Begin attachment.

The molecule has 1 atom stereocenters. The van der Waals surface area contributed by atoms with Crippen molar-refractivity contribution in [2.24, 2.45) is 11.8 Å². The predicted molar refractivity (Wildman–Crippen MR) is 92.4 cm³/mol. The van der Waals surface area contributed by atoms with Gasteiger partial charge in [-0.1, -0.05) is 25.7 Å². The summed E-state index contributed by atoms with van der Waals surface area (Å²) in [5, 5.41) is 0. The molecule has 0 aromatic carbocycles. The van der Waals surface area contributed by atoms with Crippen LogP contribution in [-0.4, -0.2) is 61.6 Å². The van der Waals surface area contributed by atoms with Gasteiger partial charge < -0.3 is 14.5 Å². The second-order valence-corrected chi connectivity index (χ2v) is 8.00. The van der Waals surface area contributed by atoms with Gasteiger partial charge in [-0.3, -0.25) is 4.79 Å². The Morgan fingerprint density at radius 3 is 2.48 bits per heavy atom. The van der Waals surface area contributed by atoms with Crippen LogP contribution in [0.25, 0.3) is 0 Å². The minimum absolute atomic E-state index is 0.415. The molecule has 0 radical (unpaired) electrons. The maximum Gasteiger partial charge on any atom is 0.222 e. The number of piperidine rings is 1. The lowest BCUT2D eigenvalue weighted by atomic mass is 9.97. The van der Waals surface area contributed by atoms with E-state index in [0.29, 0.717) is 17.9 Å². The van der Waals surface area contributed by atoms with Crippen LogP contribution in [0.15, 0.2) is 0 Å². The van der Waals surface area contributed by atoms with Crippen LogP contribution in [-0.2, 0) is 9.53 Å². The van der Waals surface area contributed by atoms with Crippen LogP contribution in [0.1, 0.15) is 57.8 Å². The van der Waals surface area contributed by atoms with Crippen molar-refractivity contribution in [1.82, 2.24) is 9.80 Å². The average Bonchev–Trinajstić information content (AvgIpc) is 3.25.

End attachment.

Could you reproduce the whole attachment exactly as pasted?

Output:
The molecule has 1 atom stereocenters. The van der Waals surface area contributed by atoms with Crippen molar-refractivity contribution in [2.24, 2.45) is 11.8 Å². The predicted molar refractivity (Wildman–Crippen MR) is 92.4 cm³/mol. The van der Waals surface area contributed by atoms with Gasteiger partial charge in [-0.1, -0.05) is 25.7 Å². The summed E-state index contributed by atoms with van der Waals surface area (Å²) in [5, 5.41) is 0. The molecule has 0 aromatic carbocycles. The van der Waals surface area contributed by atoms with Crippen LogP contribution in [-0.4, -0.2) is 61.6 Å². The van der Waals surface area contributed by atoms with Gasteiger partial charge < -0.3 is 14.5 Å². The second-order valence-corrected chi connectivity index (χ2v) is 8.00. The van der Waals surface area contributed by atoms with Gasteiger partial charge in [-0.3, -0.25) is 4.79 Å². The Morgan fingerprint density at radius 3 is 2.48 bits per heavy atom. The van der Waals surface area contributed by atoms with Crippen LogP contribution in [0.25, 0.3) is 0 Å². The minimum absolute atomic E-state index is 0.415. The molecule has 0 radical (unpaired) electrons. The maximum Gasteiger partial charge on any atom is 0.222 e. The number of piperidine rings is 1. The lowest BCUT2D eigenvalue weighted by atomic mass is 9.97. The van der Waals surface area contributed by atoms with E-state index in [0.29, 0.717) is 17.9 Å². The van der Waals surface area contributed by atoms with Crippen LogP contribution in [0.15, 0.2) is 0 Å². The van der Waals surface area contributed by atoms with Crippen LogP contribution in [-0.2, 0) is 9.53 Å². The van der Waals surface area contributed by atoms with Crippen LogP contribution in [0.1, 0.15) is 57.8 Å². The van der Waals surface area contributed by atoms with Crippen molar-refractivity contribution in [1.82, 2.24) is 9.80 Å². The average Bonchev–Trinajstić information content (AvgIpc) is 3.25.